A truly loving earthly parent is similar.  That parent wants the best for their child and when they see their child doing something that they know will harm them, the parent may express anger toward the child.  This does not mean that the parent now hates the child.  It actually means that the parent loves the child enough to want to correct them.  If the parent did absolutely nothing, then we would know that the parent did not love the child.

My children are both in their twenties.  I see the results of their upbringing and for the most part I am pleased.  There are things I want to see come out still, yet for the most part, because of their age, I am done raising them.  This doesn’t mean I no longer get angry at them at times.  It means I understand that they are adults and I need to treat them as adults.  In other words, my chastisement is different now from when they were children and even though my love for them has never changed and always remained the same, they might argue that when they were smaller, my anger was larger.  It wasn’t, but merely seemed that way to them.

This is how God deals with those who are His.  He chastises us to perfect us, to help us get rid of the things that will only bring us harm.

Let’s face it, some of my friends rely too much on alcohol.  Some smoke.  Some read “girlie” magazines.  Does God hate them because of these things? Not at all, but at the same time, He wants them away from those things because of what they can do to them.  This is where the problem often occurs because people wrongly believe that God wants to take away the things we love.  That’s not the case.  A person who smokes does not need to wait until they quit smoking before they come to the Lord.  A person who is an alcoholic does not need to quit drinking before they turn to the Lord.  A person who is enamored with nude photos of women does not need to eradicate that before they ask for and receive His salvation.

Jesus said it is the sick who need a doctor (cf. Matthew 9:12; Mark 2:17; Luke 5:31).  When you are sick, if you’re like me, you go to the doctor while there is something to treat.  You don’t wait until after your broken bone sets before you see a doctor.  That would be asinine.  You go when there is a health problem so that the doctor can help fix the problem.

This is the way it is with God.  You may be one who says, “Yeah, but I don’t have those type of problems.  In fact, I’m doing pretty good!”  Really?  That’s not what God says.  He says “All have sinned and come short of the glory of God,” (Romans 3:23).  So even if you cannot name specific problem areas in your life, you have sinned and it only takes one sin to put you against God.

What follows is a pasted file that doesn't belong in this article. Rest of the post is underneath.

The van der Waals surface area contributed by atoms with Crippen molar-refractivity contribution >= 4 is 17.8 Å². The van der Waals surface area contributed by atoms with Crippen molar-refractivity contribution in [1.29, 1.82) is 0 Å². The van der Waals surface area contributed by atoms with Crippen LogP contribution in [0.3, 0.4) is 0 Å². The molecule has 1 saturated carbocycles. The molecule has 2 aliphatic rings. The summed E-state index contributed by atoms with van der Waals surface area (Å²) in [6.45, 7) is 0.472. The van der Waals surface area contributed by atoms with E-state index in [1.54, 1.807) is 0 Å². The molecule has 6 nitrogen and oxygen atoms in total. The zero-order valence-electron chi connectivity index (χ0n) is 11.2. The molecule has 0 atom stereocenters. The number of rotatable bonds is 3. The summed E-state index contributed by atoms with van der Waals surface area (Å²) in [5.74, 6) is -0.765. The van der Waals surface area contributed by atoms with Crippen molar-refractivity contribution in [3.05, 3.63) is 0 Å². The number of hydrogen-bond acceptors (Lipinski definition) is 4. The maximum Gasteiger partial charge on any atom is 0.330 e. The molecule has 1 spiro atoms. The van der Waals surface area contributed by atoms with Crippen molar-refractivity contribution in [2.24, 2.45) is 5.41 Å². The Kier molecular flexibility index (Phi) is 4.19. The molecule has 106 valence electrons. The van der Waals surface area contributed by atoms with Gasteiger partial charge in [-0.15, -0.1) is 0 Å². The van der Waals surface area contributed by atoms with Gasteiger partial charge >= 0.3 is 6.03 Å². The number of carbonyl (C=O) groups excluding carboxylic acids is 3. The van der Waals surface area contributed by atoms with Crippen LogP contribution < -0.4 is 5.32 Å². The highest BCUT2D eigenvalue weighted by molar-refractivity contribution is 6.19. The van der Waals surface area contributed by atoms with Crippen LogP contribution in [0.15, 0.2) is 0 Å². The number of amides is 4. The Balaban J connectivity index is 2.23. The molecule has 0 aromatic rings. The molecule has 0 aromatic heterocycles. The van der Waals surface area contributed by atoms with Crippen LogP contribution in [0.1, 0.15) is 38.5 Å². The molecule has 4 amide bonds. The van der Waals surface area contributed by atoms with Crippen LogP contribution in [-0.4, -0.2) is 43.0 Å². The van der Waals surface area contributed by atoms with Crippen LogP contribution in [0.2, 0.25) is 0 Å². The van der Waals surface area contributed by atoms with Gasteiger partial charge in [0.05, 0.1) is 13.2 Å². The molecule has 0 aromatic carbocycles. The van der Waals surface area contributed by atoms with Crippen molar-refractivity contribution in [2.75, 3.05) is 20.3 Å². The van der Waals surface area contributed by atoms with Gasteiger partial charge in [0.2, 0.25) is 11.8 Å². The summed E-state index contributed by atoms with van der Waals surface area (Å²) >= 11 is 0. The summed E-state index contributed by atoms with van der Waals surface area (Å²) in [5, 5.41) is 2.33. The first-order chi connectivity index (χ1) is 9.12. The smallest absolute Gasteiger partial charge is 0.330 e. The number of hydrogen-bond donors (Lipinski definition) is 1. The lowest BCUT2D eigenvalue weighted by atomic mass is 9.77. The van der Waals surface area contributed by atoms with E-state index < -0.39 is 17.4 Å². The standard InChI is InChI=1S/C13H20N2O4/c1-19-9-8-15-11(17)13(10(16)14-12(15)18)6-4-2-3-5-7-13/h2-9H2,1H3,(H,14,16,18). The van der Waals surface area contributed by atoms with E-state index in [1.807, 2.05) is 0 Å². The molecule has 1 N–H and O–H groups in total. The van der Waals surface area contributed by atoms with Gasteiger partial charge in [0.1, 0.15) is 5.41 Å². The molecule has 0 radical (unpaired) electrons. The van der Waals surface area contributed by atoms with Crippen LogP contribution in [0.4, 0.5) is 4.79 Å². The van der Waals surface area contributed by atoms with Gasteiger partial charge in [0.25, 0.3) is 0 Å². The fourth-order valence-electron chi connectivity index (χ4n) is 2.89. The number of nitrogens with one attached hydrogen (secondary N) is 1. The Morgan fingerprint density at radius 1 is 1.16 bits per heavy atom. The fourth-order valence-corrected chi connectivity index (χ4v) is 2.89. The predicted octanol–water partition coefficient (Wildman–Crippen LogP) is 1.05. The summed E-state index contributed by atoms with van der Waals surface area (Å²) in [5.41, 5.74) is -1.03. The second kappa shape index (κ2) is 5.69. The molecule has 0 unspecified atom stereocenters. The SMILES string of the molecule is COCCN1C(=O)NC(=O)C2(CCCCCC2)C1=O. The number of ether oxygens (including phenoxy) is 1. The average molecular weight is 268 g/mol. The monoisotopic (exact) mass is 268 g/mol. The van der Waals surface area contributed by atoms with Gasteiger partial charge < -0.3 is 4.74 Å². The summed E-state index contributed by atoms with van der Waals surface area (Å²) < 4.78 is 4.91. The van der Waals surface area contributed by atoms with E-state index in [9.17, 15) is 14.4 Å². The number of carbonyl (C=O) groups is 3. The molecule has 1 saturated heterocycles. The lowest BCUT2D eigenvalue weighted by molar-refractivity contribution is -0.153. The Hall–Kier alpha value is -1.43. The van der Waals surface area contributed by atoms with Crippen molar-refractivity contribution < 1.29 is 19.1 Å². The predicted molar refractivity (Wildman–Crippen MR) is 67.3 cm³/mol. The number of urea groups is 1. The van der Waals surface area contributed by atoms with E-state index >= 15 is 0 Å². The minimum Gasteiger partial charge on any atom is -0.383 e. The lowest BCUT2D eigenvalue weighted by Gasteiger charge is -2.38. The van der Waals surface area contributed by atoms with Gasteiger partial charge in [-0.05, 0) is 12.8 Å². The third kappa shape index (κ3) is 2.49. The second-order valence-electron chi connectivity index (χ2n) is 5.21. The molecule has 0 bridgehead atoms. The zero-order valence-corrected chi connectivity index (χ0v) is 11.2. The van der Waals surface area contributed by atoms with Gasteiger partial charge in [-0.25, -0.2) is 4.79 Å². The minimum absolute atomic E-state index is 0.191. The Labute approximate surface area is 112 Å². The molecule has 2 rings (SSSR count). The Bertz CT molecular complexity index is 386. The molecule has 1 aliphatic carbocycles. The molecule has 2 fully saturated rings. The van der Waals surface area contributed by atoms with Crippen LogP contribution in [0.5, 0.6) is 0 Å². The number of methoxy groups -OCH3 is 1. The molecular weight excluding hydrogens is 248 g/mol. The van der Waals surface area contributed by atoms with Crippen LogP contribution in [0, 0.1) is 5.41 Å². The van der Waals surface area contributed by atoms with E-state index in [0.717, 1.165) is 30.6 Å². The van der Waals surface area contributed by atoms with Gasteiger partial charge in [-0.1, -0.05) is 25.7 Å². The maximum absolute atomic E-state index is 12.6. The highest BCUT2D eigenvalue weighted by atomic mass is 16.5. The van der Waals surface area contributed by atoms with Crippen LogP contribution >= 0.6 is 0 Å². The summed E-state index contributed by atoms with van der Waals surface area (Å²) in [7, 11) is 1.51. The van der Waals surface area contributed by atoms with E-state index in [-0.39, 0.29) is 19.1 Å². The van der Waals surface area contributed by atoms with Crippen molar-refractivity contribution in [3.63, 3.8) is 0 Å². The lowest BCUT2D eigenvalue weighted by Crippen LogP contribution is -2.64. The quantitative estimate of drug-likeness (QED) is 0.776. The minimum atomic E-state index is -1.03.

Fortunately, there is a remedy.  You cannot “fix” yourself with respect to your sin.  You cannot stop sinning permanently and then come to God for His salvation.  In fact, even after you receive His salvation, you will still sin occasionally.

Christians have barely made it in.  We are Christians by His grace, not anything we have done.  We have “believed” and even that was made possible because of His grace and the truth He allowed us to see.  This is not “prevenient” grace as some believe.  It is simply seeing and embracing the truth.  Not everyone who sees the truth embraces it.  Many reject it and walk away from the faith even after seeing the reality of the truth in the message of Jesus Christ.

It absolutely amazes me that I am a Christian, saved by His grace, through faith.  It boggles my mind that I will live with Him one day as my sister is doing now.  I barely made it in and so can you!

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3 Comments

  • 1. Steven Sande  |  December 28, 2011 at 8:32 PM

    Great post as usual. Keep on keeping on.

  • 2. rspmouse  |  December 28, 2011 at 8:56 AM

    Very profound truth! I am so thankful I did not have to be perfect before God saved me from myself!

    • 3. Sherry  |  December 28, 2011 at 8:57 PM

      Same here, rspmouse~
      SLC2